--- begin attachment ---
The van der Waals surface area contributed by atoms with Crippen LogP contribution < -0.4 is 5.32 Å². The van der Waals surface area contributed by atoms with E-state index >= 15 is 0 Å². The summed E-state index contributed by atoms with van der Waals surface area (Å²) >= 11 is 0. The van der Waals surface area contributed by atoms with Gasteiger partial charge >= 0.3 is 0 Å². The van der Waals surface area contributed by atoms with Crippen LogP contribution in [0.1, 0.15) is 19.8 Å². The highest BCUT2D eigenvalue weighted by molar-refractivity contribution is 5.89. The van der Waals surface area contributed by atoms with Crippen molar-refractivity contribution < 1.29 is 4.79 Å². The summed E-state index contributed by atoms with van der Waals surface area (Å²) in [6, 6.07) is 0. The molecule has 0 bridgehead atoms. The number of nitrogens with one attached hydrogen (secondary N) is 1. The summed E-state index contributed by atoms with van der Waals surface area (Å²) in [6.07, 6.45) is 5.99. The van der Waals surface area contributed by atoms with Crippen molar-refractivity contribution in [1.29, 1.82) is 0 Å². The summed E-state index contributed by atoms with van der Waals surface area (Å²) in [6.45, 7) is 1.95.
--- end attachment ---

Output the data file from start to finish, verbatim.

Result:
The van der Waals surface area contributed by atoms with Crippen LogP contribution < -0.4 is 5.32 Å². The van der Waals surface area contributed by atoms with E-state index >= 15 is 0 Å². The summed E-state index contributed by atoms with van der Waals surface area (Å²) >= 11 is 0. The van der Waals surface area contributed by atoms with Gasteiger partial charge >= 0.3 is 0 Å². The van der Waals surface area contributed by atoms with Crippen LogP contribution in [0.1, 0.15) is 19.8 Å². The highest BCUT2D eigenvalue weighted by molar-refractivity contribution is 5.89. The van der Waals surface area contributed by atoms with Crippen molar-refractivity contribution < 1.29 is 4.79 Å². The summed E-state index contributed by atoms with van der Waals surface area (Å²) in [6, 6.07) is 0. The molecule has 0 bridgehead atoms. The number of nitrogens with one attached hydrogen (secondary N) is 1. The summed E-state index contributed by atoms with van der Waals surface area (Å²) in [6.07, 6.45) is 5.99. The van der Waals surface area contributed by atoms with Crippen molar-refractivity contribution in [1.29, 1.82) is 0 Å². The summed E-state index contributed by atoms with van der Waals surface area (Å²) in [6.45, 7) is 1.95.